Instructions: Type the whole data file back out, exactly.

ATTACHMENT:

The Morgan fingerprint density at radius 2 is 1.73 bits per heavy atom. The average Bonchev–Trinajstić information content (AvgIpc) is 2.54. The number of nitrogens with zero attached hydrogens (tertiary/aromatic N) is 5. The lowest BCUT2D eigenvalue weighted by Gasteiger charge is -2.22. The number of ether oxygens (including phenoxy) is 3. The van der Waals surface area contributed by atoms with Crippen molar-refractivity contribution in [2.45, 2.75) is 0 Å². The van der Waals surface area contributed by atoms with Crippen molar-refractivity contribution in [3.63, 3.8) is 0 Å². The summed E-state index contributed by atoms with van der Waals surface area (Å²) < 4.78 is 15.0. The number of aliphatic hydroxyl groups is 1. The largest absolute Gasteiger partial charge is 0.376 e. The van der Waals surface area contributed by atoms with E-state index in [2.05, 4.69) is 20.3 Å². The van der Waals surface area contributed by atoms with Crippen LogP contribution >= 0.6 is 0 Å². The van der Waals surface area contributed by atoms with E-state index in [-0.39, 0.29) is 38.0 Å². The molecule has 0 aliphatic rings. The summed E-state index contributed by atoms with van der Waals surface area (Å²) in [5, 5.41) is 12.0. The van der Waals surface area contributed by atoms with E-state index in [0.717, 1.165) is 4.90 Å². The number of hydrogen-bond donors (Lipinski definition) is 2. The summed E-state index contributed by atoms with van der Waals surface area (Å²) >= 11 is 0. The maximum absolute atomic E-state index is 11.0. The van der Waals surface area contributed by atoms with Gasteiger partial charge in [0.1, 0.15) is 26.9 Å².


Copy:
The Morgan fingerprint density at radius 2 is 1.73 bits per heavy atom. The average Bonchev–Trinajstić information content (AvgIpc) is 2.54. The number of nitrogens with zero attached hydrogens (tertiary/aromatic N) is 5. The lowest BCUT2D eigenvalue weighted by Gasteiger charge is -2.22. The number of ether oxygens (including phenoxy) is 3. The van der Waals surface area contributed by atoms with Crippen molar-refractivity contribution in [2.45, 2.75) is 0 Å². The van der Waals surface area contributed by atoms with Crippen molar-refractivity contribution in [3.63, 3.8) is 0 Å². The summed E-state index contributed by atoms with van der Waals surface area (Å²) < 4.78 is 15.0. The number of aliphatic hydroxyl groups is 1. The largest absolute Gasteiger partial charge is 0.376 e. The van der Waals surface area contributed by atoms with E-state index in [2.05, 4.69) is 20.3 Å². The van der Waals surface area contributed by atoms with Crippen LogP contribution >= 0.6 is 0 Å². The van der Waals surface area contributed by atoms with E-state index in [-0.39, 0.29) is 38.0 Å². The molecule has 0 aliphatic rings. The summed E-state index contributed by atoms with van der Waals surface area (Å²) in [5, 5.41) is 12.0. The van der Waals surface area contributed by atoms with E-state index in [0.717, 1.165) is 4.90 Å². The number of hydrogen-bond donors (Lipinski definition) is 2. The summed E-state index contributed by atoms with van der Waals surface area (Å²) >= 11 is 0. The maximum absolute atomic E-state index is 11.0. The van der Waals surface area contributed by atoms with Gasteiger partial charge in [0.1, 0.15) is 26.9 Å².